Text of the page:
For Auld Lang Syne

WITH the gentle rhythm of the ocean waves lapping against the white-sand shore, the soft amber glow of the garden lights warmly bathing the lush surrounding greenery in a velvety hue, and the balmy breeze of a dreamily moonlit tropical night all conspiring to create the picture-perfect venue — the stage was set at last for the long-awaited event.

Twenty five years in the making, and logistically as challenging to coordinate as any of NASA’s space shuttle missions, all roads led to this place that night — the Ocean Pavilion of Shangri-la’s Mactan Island Resort and Spa.

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Many came from lands far away to be there.

From Connecticut, South Carolina and Flo-rida in the East, and Arizona and California in the West — those who now call the United States home made the long pilgrimage across the Pacific to be there. Those now settled in Canada came too.

On the other side, across the Atlantic, from Cheshire in the United Kingdom, via Jakarta, Indonesia — I made my own way back. Interrupting his official tour of Thailand, another one of us flew in just in-time — in true military precision — to join in the festivities. And while those residents of Cebu and other places in the Philippines may not have covered as much physical distance, all of them unselfishly set their important commitments and obligations aside, to be one with the rest of us that evening.

For the members of the University of the Philippines College Cebu’s High School Class of 1982, this was a momentous event that no one wanted to miss. It was 25 years and four something months ago, when we marched up on that stage to receive our hard-earned high school diplomas — and accepted the challenge from our teachers, friends, families and ourselves — to be the best that we can be. And to a man and woman, each of us has responded splendidly, in our own unique and individual ways.

Among our ranks we now count numerous doctors, lawyers, managers, scientists, engineers, businessmen and women, journalists, nurses, members of the clergy, as well as military officers — and whatever the career persuasion — responsible parents and individuals all.

Across the globe we have touched and improved the lives of many — treated the ill and infirm at home and beyond, engineered the success of countless businesses across a number of continents, ministered to the spiritual needs of our brothers and sisters, and defended the lives and liberties of the men and women of our country – whether in courts of law, or in dangerous battlefields without any law.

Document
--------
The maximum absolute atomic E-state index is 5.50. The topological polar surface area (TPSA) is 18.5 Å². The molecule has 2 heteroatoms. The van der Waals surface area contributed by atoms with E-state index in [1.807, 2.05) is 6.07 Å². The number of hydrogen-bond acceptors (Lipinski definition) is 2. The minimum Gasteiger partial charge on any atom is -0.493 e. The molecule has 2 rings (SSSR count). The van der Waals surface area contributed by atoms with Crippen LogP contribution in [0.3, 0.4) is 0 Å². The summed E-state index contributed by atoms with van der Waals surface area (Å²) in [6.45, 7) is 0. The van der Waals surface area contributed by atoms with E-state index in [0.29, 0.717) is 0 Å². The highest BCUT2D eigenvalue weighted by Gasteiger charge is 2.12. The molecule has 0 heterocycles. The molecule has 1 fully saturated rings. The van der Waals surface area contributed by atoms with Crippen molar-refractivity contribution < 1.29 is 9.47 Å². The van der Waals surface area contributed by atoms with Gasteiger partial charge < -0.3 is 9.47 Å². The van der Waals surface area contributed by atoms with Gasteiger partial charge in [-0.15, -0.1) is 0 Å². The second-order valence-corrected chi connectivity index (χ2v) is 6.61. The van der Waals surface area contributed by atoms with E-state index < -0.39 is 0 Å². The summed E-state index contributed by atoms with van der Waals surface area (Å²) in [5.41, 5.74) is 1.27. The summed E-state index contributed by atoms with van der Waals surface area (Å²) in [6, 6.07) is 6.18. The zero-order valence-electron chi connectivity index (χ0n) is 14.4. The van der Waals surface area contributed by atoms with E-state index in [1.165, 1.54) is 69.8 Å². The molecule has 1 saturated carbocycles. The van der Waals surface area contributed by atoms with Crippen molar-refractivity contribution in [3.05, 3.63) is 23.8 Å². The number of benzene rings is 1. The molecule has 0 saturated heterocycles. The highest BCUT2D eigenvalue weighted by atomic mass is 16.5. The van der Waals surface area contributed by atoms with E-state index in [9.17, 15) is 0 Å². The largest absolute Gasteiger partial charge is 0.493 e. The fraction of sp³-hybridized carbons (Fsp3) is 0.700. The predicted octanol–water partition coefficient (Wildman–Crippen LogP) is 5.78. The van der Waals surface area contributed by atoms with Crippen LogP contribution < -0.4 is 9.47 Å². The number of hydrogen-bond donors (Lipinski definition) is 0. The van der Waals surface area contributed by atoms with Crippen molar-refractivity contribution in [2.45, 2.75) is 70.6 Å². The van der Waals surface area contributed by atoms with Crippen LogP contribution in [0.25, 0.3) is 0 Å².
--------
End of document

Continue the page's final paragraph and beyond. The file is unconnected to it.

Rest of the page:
The diversity of our endeavors is perhaps only a logical outcome of our origins — after all, we are molded by the university renowned for producing exceptional leaders of men.

Yet there was something extraordinary in the way all of us made good account of ourselves, and this we can only attribute with gratitude to the mentoring and guidance we received from our beloved professors, many of whom were there that night to share the special celebration with us.

Far from being a pompous occasion attended by middle-aged men and women who, by the nature of their accomplishments we would perhaps expect to be preoccupied with their own sense of self-importance — it was a night without egos, just a magnificently joyous communion — a journey back into the gentler, kinder times of our youth — when for an evening everyone was young and 15 again.

Even our ageless teachers seemed to regain that extra spring in their steps, aided no doubt by the pride in their hearts at seeing their erstwhile young charges blossom into mature and responsible individuals.

I cannot quite remember how it all ended — and that’s probably because for me, and for many of us, it really never has.

As I journey back to the other side of the world — at once inspired and humbled by the reminder of where I came from 25 years ago — I take with me the wonderful memory of that perfect evening, with the famous words from the immortal song by the Scots bard Robert Burns still loudly ringing in my ears:

And there’s a hand my trusty fiere,
And gie’s a hand o thine
And we’ll tak a right guid-willie waught,
For auld lang syne

To all my friends and teachers, let there not be any goodbyes this time around, just a fond farewell, and ‘til we all meet again.

NOTE: Special thanks go to the organizing committee (Marcelo, Randy, Virgil, Joy, Carlyn, Emi, Alma, Rex, Leslie and Naresa) for their kind generosity and indefatigable energy in putting together the perfect event. The series on the Balanced Scorecard will conclude next week.

Published in the Sun Star Daily. Saturday, July 28, 2007 (